Date of Award


Document Type


Degree Name

Doctor of Philosophy (PhD)


Department of Electrical and Computer Engineering

First Advisor

James Lott, PhD


Due to the small scale of MEMS devices, the inherent residual stresses during the deposition processes can affect the functionality and reliability of the fabricated devices. Residual stress often causes device failure due to curling, buckling, or fracture. Currently, few techniques are available to measure the residual stress in MEMS devices. In this dissertation, Raman spectroscopy is used to measure and monitor the residual and induced stresses in MUMPs polysilicon MEMS devices. Raman spectroscopy was selected since it is nondestructive, fast, and provides potential in situ stress monitoring. Raman spectroscopy scans on unreleased and released MEMS fixed-fixed beams, cantilevers, and micromirror flexures were performed to obtain residual stress profiles. The profiles are compared to analytical models to assess the accuracy of Raman spectroscopy. I performed post-processing thermal anneals, phosphorous diffusions and phosphorous ion implantations to characterize the residual stress changes within MEMS devices. From post-processing experiments, the Raman residual stress profiles on MUMPs structures indicate a stress reduction by over 90%, which is verified with on-chip test structures. The reduced residual stress levels can improve the performance, reliability, and yield of the MEMS devices as they become smaller. In addition, I present the first Raman stress measurements in III-V MEMS.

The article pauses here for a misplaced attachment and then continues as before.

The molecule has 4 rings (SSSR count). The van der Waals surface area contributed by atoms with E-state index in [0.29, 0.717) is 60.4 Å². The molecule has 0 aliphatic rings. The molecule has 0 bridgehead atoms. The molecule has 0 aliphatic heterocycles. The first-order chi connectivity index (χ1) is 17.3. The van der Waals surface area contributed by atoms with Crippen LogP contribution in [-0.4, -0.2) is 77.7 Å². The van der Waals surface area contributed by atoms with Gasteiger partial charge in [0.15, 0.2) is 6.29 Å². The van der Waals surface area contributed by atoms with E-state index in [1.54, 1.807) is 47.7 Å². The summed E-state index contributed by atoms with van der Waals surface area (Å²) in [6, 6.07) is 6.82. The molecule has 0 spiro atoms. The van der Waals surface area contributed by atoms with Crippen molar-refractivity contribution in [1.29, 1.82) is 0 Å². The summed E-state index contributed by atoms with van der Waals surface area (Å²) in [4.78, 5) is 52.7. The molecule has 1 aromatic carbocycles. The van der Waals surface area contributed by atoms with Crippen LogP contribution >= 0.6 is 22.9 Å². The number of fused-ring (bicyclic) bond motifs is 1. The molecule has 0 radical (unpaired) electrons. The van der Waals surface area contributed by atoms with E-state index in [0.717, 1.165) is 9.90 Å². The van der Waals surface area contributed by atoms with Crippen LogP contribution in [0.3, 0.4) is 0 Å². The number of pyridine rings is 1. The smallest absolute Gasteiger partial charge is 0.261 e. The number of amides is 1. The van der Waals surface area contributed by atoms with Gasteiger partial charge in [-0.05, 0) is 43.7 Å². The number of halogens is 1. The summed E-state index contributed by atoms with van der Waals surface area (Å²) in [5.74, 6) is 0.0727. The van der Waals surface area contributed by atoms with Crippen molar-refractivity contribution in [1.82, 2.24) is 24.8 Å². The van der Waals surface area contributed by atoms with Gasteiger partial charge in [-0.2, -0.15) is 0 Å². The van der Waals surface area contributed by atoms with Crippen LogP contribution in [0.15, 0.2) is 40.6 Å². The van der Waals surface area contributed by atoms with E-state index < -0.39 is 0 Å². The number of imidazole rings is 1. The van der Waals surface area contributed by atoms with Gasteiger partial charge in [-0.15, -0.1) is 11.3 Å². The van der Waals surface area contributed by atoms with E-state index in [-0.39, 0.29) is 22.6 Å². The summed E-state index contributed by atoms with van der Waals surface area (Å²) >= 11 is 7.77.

AFIT Designator


DTIC Accession Number